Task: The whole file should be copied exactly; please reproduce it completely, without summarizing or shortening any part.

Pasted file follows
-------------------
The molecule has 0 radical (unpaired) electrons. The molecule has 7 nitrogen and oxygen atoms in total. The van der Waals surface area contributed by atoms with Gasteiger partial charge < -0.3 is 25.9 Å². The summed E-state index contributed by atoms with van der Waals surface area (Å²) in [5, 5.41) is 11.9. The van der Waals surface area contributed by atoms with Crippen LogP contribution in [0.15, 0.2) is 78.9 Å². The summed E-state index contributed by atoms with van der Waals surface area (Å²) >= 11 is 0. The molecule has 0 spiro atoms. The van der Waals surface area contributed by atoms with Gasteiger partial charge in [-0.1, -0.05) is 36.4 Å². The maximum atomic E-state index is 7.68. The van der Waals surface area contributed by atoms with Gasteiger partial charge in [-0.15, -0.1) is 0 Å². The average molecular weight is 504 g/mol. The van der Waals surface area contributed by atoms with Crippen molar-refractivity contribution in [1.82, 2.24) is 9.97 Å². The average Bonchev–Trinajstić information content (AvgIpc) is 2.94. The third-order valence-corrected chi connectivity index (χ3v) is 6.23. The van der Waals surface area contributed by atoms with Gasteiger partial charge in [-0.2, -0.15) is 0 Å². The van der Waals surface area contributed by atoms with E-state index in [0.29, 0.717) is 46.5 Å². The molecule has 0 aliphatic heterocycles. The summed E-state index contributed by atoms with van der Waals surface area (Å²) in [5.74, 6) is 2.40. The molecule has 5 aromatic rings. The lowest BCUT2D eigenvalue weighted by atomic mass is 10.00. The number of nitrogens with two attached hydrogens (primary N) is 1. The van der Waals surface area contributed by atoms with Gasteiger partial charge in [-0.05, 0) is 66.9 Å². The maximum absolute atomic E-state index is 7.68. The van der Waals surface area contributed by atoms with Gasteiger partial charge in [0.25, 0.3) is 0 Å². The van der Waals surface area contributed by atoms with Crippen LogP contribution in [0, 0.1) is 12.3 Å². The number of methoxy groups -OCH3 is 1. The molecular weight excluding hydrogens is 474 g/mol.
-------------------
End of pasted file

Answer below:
The molecule has 0 radical (unpaired) electrons. The molecule has 7 nitrogen and oxygen atoms in total. The van der Waals surface area contributed by atoms with Gasteiger partial charge < -0.3 is 25.9 Å². The summed E-state index contributed by atoms with van der Waals surface area (Å²) in [5, 5.41) is 11.9. The van der Waals surface area contributed by atoms with Crippen LogP contribution in [0.15, 0.2) is 78.9 Å². The summed E-state index contributed by atoms with van der Waals surface area (Å²) >= 11 is 0. The molecule has 0 spiro atoms. The van der Waals surface area contributed by atoms with Gasteiger partial charge in [-0.1, -0.05) is 36.4 Å². The maximum atomic E-state index is 7.68. The van der Waals surface area contributed by atoms with Gasteiger partial charge in [-0.15, -0.1) is 0 Å². The average molecular weight is 504 g/mol. The van der Waals surface area contributed by atoms with Crippen molar-refractivity contribution in [1.82, 2.24) is 9.97 Å². The average Bonchev–Trinajstić information content (AvgIpc) is 2.94. The third-order valence-corrected chi connectivity index (χ3v) is 6.23. The van der Waals surface area contributed by atoms with Gasteiger partial charge in [-0.2, -0.15) is 0 Å². The van der Waals surface area contributed by atoms with E-state index in [0.29, 0.717) is 46.5 Å². The molecule has 0 aliphatic heterocycles. The summed E-state index contributed by atoms with van der Waals surface area (Å²) in [5.74, 6) is 2.40. The molecule has 5 aromatic rings. The lowest BCUT2D eigenvalue weighted by atomic mass is 10.00. The number of nitrogens with two attached hydrogens (primary N) is 1. The van der Waals surface area contributed by atoms with Gasteiger partial charge in [-0.05, 0) is 66.9 Å². The maximum absolute atomic E-state index is 7.68. The van der Waals surface area contributed by atoms with Gasteiger partial charge in [0.25, 0.3) is 0 Å². The van der Waals surface area contributed by atoms with Crippen LogP contribution in [0, 0.1) is 12.3 Å². The number of methoxy groups -OCH3 is 1. The molecular weight excluding hydrogens is 474 g/mol.